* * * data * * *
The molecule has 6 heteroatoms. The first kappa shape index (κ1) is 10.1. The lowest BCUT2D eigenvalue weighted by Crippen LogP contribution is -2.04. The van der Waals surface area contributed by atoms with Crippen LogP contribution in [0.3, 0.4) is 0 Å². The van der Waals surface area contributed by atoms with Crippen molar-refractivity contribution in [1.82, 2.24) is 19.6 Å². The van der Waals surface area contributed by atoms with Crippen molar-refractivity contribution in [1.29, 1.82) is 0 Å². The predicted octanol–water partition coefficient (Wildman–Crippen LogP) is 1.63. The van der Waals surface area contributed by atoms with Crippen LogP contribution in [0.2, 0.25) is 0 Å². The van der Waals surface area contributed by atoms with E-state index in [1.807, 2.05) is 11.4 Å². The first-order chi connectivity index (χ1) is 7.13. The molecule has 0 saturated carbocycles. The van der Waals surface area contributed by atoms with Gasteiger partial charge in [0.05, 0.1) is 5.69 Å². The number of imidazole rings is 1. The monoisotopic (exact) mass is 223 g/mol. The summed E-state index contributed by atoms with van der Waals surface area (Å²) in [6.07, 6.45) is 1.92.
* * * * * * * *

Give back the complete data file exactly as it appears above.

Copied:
The molecule has 6 heteroatoms. The first kappa shape index (κ1) is 10.1. The lowest BCUT2D eigenvalue weighted by Crippen LogP contribution is -2.04. The van der Waals surface area contributed by atoms with Crippen LogP contribution in [0.3, 0.4) is 0 Å². The van der Waals surface area contributed by atoms with Crippen molar-refractivity contribution in [1.82, 2.24) is 19.6 Å². The van der Waals surface area contributed by atoms with Crippen molar-refractivity contribution in [1.29, 1.82) is 0 Å². The predicted octanol–water partition coefficient (Wildman–Crippen LogP) is 1.63. The van der Waals surface area contributed by atoms with Crippen LogP contribution in [0.2, 0.25) is 0 Å². The van der Waals surface area contributed by atoms with E-state index in [1.807, 2.05) is 11.4 Å². The first-order chi connectivity index (χ1) is 7.13. The molecule has 0 saturated carbocycles. The van der Waals surface area contributed by atoms with Gasteiger partial charge in [0.05, 0.1) is 5.69 Å². The number of imidazole rings is 1. The monoisotopic (exact) mass is 223 g/mol. The summed E-state index contributed by atoms with van der Waals surface area (Å²) in [6.07, 6.45) is 1.92.